Friday, March 8, 2019

CSI: Nature Investigation

I had the pleasure of watching Jackie Blanc in action yesterday at Lincoln Brick Park, and she had me and the rest of the 5th graders from Westwood Elementary School in Portland on the edges of our "seats" (as if "sitting" is something ABNL kids do... ;).

First of all, a little about Jackie: Jackie wears a ton of hats for Eaton County Parks, and I'm pretty sure she's the only interpretive naturalist for the county. She's been working with ABNL for 12+ years and has created all kinds of lessons that get kids to think deeply and explore real-world questions that nature presents. She's got this personality that's both understated and down to earth, but also hilarious and deeply "geeky" about the natural world. All week, the kids have been totally lit up about nature stuff: using the GPS, taking water samples, finding shapes and sounds in nature, and, the lesson she calls CSI: Nature Investigation. 

To start, Jackie takes the Westwood crew, headed by first-time Annie's teacher Teri Keusch, outside and explains that there was a board meeting last night at Lincoln Brick Park, in which some concerns were raised about the prescribed burning that they'd been practicing at the park. (Prescribed -or controlled- burning is a wildfire set intentionally for purposes of forest preservation, prairie restoration, or to reduce greenhouse gasses. Read more about this here.) There was one tree, in particular, that the board was concerned about -- they believed that it had been killed by the burning. Jackie was hoping the students could help her prepare a report for the board by checking the tree out, gathering some evidence, and writing up their findings. While they were at it, she said, there were a couple of other "crime scenes" she needed some insight on. 

Off they went. 

Upon arriving at the tree in question, Jackie asked the students to begin by simply observing: writing down what they saw. 

Then, a discussion ensued where she asked higher order thinking kinds of questions: "What do you notice?" "What patterns do you see?" "How does ____ relate to ____?" and (one of my favorites), "What makes you say that?" Eventually, students determined together that the tree had died before the controlled burn. When Jackie asked what she should do, one student suggested, "You should teach the Fire Marshall about some stuff." Indeed!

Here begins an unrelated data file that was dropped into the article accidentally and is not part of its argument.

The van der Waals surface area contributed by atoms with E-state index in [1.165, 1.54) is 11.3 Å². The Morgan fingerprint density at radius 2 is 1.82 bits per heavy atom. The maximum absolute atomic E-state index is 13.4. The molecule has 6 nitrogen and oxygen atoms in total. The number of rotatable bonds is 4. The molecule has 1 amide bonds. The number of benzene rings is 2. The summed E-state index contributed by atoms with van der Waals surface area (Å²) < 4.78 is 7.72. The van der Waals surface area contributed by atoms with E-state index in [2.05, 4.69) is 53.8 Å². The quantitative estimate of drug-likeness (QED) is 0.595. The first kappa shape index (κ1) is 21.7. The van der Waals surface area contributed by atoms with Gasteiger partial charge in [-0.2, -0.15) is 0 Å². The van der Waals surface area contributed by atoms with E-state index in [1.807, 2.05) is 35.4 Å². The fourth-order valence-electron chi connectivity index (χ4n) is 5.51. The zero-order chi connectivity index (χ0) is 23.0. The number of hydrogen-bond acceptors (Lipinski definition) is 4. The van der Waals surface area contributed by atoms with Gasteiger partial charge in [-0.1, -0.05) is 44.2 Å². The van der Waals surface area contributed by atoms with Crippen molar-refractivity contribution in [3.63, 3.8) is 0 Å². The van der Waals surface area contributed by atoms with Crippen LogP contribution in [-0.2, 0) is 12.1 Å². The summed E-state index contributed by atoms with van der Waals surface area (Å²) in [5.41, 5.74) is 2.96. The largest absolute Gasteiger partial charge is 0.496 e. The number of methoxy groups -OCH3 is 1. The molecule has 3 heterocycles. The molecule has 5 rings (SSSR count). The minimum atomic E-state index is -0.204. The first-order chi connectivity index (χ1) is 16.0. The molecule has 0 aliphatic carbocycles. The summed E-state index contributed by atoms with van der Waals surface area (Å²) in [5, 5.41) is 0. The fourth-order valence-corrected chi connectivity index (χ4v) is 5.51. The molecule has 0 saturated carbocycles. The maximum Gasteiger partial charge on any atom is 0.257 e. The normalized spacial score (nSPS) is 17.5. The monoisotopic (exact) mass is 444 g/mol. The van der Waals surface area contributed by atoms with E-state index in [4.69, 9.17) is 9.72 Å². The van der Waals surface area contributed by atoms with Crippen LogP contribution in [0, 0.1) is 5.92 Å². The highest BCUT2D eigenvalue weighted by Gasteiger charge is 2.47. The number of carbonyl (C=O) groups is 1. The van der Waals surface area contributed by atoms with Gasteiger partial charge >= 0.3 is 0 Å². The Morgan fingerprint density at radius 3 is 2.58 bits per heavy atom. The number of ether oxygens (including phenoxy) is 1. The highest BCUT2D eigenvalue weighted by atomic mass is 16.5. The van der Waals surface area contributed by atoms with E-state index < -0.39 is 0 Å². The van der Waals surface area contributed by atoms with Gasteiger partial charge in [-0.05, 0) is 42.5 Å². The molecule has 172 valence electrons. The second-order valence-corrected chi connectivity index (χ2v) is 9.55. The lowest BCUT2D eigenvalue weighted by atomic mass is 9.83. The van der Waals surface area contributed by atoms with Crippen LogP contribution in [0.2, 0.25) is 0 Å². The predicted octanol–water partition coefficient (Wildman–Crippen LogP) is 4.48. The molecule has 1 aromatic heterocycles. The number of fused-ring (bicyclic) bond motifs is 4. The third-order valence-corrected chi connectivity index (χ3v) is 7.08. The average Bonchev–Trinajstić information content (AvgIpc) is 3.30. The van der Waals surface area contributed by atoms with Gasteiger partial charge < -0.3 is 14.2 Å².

The next "crime scene" was an assault and battery case. 

One of the trees the Boy Scouts had planted had been badly abused by something, and Jackie wanted to know what happened.

Once again, students began by writing down their observations, looking for clues, and once again, they discussed what could have happened. Students thought that maybe a deer had rubbed its antlers on the tree as a way to shed its velvet and mark its territory.

Jackie just so happened to have a set of antlers in her backpack (you really never know what Jackie will pull out of her backpack... read on!).

It really is amazing to hear what students know when you ask the right questions. Observing that the Jackie's antlers were broken off at the top, one student noticed small bite marks and reported to his classmates that mice and other small animals will often eat the bone as a way of getting calcium. As we like to say in my family, You could learn something new every day if you're not careful. 

As students tromped to the next crime scene, I overhead one student exclaim, "We're just blowing through these cases! This tree? Solved! That scene? Solved! My dad's a detective...he told me to look for the clues."

The next case was a "cold case": Jackie had found an animal that had been dead for awhile and wanted to know what might have happened: once again, students were collecting the clues, making connections and comparisons, looking for patterns, and being true crime scene investigators.

Jackie pokes around the dead deer's hide, skull, and skeleton for clues. 

Jackie finds a leg on the ground and says, "See this leg? It's not even connected to anything!" Then pulls another leg from her backpack and compares the two. 

By the end of the lesson, kids were a-twitter about the clues they were finding, and what it could all mean. They were thinking deeply and critically, exploring real-world questions, and having a ball doing it. Another day at Annie's BIG Nature Lesson in the books. 

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